Role of the military in the present pandemic situation

Tuesday, 26 January 2021 00:52 -     - {{hitsCtrl.values.hits}}

When we are looking at an almost universal emergency, utilising the armed forces to assist in combating the pandemic could be necessary – Pic by Shehan Gunasekara

By S. Silva

To begin with, the COVID-19 pandemic situation is primarily a public health crisis, even though more and more governments are calling on their armed forces for support. Surprisingly governments around the world are enlisting their armed forces to help combat the pandemic.

In Sri Lanka, we have a good National Health Service, but in a situation which we, or the world for that matter, has not seen a crisis of this nature, would a civilian authority have handled it better up to now?

With various medical associations propounding various opinions, could the present cri sis have been handled any better? With the lack of immediate resources to combat an unprecedented situation such as lack of infectious disease hospitals with no ventilators and other mandatory apparatus, the President and the Task Forces involved have done a commendable job in curtailing the fatalities.

In Sri Lanka, the management of the first COVID-19 was commendable, but, as time progressed and with the advent of COVID 2, our people demonstrated a considerable amount of carelessness and, had it not been for the military involvement the fatalities would have been much higher.

Sadly, our public administration system is noted for its lethargy and has regretfully been easily corruptible. Militarisation is not the answer and a national military service could have its dark side, but a civilian post school course to inculcate values of service is necessary. When we are looking at an almost universal emergency, utilising the armed forces to assist in combating the pandemic could be necessary.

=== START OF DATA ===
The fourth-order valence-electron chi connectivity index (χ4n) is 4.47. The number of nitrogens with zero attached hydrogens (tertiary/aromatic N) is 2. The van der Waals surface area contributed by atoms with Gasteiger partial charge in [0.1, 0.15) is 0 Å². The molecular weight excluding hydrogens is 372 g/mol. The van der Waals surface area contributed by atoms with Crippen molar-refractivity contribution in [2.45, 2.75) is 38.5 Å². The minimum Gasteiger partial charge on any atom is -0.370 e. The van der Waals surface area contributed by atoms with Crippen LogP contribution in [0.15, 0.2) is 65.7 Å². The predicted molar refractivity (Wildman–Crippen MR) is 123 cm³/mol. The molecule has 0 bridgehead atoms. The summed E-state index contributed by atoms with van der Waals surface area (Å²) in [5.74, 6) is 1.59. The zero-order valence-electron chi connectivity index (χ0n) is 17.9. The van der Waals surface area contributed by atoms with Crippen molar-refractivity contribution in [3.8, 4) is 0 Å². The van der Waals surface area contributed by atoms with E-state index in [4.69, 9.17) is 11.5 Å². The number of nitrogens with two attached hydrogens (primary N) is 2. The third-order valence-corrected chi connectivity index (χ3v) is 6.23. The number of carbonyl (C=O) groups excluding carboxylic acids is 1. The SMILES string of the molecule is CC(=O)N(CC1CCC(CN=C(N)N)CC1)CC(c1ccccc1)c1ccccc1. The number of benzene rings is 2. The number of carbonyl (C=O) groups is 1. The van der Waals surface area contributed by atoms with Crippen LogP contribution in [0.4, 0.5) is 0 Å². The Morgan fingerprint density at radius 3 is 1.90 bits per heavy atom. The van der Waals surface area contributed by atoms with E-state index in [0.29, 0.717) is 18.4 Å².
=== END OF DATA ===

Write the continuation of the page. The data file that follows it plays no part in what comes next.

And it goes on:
From a national point of view, it has been evident before that from all sensitive explosive situations in the past that, the people of Sri Lanka have always displayed highly undisciplined, careless reactions and mentalities and it has only been the introduction of the armed forces that has restored discipline. Strange but true, the uniform spells discipline and discipline prompts fear thereby minimising fatalities. Therefore, the advent of the armed forces has, to a great extent minimised spread of the virus where otherwise it could have been worse.

The armed forces can help, particularly in the villages and even in towns, to convincingly explain the gravity of the virus in simple terms coupled with the health requirements necessary to protect themselves at all times. Such a measure would, in no way, encroach on their daily lives. Discipline in our society is almost NIL and, under these circumstances, the military can perform a positive role.